New Castle News

February 14, 2013

Video, Photo Gallery, Story: Married on Valentine’s Day in 1953, Paul and Shirley Jones mark 60 sweet years together

Dan Irwin
New Castle News

NEW CASTLE — A blizzard pre-empted their honeymoon.

A call to arms forced them to put married life on hold for a year-and-a-half, only two months after they’d said their vows.

Some might consider those bad omens for a newlywed couple. But if you believe in that sort of thing, then Paul and Shirley Jones had a much more positive portent working for them.

They were married on Valentine’s Day.

Now, the Joneses have turned a celebrated day of romance into six decades of wedded bliss. They are marking their 60th anniversary today.

Paul laughs when it is suggested that he chose Valentine’s Day to tie the knot just so he could remember his anniversary.

“Yeah,” he grinned, “but not only that, I wanted to get married.”

So did the former Shirley Sarbo.

The couple had been engaged for a year, but she’d been told by her mother that she could not get married until she was 18. Shirley hit that magic number in January 1953, then walked down the aisle of Second Presbyterian Church a month later while still a senior at New Castle High.

“We picked Valentine’s Day because we just thought it was a good day to be married,” Shirley said. “And it just so happened it fell on a Saturday.”



ORDEALS AND WHEELS

The couple headed for a Niagara Falls honeymoon the next day but never got there. A blizzard forced them to stop in Erie, and they returned home shortly after.

Then in April, Paul got his draft notice. After basic training in Tennessee, he was shipped out to Korea, and it was 17 months before he and Shirley could pick up the life they’d so eagerly embraced, only to lay aside after 60 days.

When the wheels of married life at last  were turning again, it wasn’t just figuratively.

Paul and Shirley’s life together was rooted not only in their love for each other, but for cars as well. He actually proposed while the pair were watching stock cars race around the former Pulaski Speedway.

“We both liked racing,” Shirley recalled. “You could sit up on the hill at Pulaski and watch the races. We just took a ride one night, and that’s just what we ended up doing, sitting there.”

Eventually, she wanted to retrieve something from the glove compartment, only to find that it was locked and that Paul refused to open it despite her repeated requests.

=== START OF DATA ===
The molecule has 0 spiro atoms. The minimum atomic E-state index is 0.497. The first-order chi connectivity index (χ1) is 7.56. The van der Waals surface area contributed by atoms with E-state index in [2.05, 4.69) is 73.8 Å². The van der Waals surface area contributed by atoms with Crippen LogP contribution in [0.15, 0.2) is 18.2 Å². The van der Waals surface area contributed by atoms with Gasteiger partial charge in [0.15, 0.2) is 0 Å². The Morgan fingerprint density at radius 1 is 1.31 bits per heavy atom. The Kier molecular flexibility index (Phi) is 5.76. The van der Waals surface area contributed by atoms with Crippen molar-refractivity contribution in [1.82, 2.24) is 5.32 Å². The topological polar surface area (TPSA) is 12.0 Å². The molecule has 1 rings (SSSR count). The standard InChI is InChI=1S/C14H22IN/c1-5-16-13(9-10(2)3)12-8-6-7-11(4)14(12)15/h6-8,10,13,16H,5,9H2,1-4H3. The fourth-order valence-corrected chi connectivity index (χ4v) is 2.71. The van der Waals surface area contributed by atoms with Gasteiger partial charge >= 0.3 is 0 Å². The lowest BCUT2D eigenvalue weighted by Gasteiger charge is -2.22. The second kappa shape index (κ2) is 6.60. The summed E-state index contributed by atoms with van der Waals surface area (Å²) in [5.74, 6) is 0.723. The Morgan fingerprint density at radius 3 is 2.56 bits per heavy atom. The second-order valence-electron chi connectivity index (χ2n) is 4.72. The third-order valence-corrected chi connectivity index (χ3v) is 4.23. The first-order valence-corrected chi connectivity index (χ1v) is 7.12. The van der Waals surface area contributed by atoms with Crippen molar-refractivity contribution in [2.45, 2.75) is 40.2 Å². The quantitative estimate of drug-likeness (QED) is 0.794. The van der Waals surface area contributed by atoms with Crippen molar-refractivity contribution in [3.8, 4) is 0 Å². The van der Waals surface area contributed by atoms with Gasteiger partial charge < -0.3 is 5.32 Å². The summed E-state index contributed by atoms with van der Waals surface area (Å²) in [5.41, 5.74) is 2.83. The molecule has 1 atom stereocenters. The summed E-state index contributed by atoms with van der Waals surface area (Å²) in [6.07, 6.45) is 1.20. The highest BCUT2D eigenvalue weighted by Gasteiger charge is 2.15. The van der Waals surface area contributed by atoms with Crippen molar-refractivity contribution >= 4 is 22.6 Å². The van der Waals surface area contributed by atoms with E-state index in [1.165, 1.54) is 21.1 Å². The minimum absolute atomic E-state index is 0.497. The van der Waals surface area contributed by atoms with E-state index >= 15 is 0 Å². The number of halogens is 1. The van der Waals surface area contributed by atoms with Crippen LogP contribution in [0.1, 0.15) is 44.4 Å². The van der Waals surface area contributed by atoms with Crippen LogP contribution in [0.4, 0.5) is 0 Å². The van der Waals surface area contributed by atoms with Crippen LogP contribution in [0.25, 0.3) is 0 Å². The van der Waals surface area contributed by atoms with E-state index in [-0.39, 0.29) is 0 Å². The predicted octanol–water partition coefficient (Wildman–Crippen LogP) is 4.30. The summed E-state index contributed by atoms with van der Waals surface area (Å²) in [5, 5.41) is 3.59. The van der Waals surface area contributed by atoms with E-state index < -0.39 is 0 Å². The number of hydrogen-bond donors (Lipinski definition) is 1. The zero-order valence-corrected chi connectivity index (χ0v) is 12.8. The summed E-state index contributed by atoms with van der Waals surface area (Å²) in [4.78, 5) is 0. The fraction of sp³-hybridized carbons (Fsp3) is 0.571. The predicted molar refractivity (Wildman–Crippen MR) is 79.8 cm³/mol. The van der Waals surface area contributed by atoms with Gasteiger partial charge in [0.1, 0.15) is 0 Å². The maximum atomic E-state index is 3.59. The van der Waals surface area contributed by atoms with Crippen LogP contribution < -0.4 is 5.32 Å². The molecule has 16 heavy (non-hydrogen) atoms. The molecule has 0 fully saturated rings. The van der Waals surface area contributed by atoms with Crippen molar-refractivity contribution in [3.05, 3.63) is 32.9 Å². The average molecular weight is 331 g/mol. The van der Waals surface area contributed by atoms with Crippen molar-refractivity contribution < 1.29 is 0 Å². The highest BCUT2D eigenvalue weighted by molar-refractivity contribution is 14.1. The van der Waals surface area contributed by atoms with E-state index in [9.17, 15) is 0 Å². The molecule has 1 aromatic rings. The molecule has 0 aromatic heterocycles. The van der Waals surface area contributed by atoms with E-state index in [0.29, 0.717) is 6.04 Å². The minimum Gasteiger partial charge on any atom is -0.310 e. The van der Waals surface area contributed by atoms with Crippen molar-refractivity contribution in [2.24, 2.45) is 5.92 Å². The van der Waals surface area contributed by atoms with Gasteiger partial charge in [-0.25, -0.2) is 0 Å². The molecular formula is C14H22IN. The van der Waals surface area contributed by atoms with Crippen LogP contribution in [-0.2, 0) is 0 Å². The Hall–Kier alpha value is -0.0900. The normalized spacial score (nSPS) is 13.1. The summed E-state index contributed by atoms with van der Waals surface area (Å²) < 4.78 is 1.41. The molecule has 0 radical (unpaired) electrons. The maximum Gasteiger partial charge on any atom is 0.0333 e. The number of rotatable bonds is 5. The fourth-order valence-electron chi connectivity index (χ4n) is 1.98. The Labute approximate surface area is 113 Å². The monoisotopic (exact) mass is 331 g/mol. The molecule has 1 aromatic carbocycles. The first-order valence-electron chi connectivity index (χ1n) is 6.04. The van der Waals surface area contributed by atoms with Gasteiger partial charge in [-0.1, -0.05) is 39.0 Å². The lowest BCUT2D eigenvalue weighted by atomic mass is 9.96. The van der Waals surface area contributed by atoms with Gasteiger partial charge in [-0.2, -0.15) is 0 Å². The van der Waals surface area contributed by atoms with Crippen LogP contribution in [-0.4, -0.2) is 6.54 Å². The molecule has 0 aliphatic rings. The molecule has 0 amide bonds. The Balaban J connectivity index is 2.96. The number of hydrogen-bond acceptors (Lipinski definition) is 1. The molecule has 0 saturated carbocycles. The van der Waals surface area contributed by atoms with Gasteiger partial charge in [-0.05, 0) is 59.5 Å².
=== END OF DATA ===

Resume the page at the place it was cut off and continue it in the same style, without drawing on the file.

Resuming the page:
“I got madder and madder and madder, because I wanted to get in the glove compartment,” she said. “Well here, he had my engagement ring in there. So finally, he opened it and that’s how I got my engagement ring.”

Paul had made up his mind that he was going to ask Shirley to marry him —  he just didn’t know exactly when he would pop the question.

“I just had it in there,” he said. “I was going to do it; I don’t know whether it would have been that night or not. I didn’t know what to think, but I was going to ask her.”



ROAD & ROMANCE

From that point on, motor vehicles continued to play a role in their lives. While Paul was overseas, Shirley was employed in the parts department of the local Ford dealership before moving on to an insurance agency and later, an attorney’s office.

Meanwhile, Paul drew the assignment of driving around “one of the big guns” while in Korea. The appeal of operating such big rigs came home with him, and he eagerly accepted an invitation by his brother-in-law — a truck driver — to go along with him.

In 1957, Paul bought his own truck, and although he and Shirley struggled financially during the two years it took to pay it off, the job ultimately supported them and their three daughters for a lifetime.

Depending on who you ask, it might also be part of the secret behind their 60-year marriage.

“I’ve often thought of that when I’ve seen it in the paper — what is our secret,” Shirley said. “A lot of people tell us, ‘well, he drove truck for 50 years.’ ”

Paul credits the couple’s faith.

“I tell everybody that the family that prays together, stays together,” he said. “With me being gone so much, she raised the three girls.”

Shirley’s not complaining.

“I’m not a person who likes to go,” she said, “so I was very content to be home. But to answer the question — what’s our secret — I can’t really give you a good answer.

“I just figure it’s love and our faith and sitting and waiting for him to come home.”

(To watch video interviews with two couples celebrating decades of marriage, CLICK HERE.)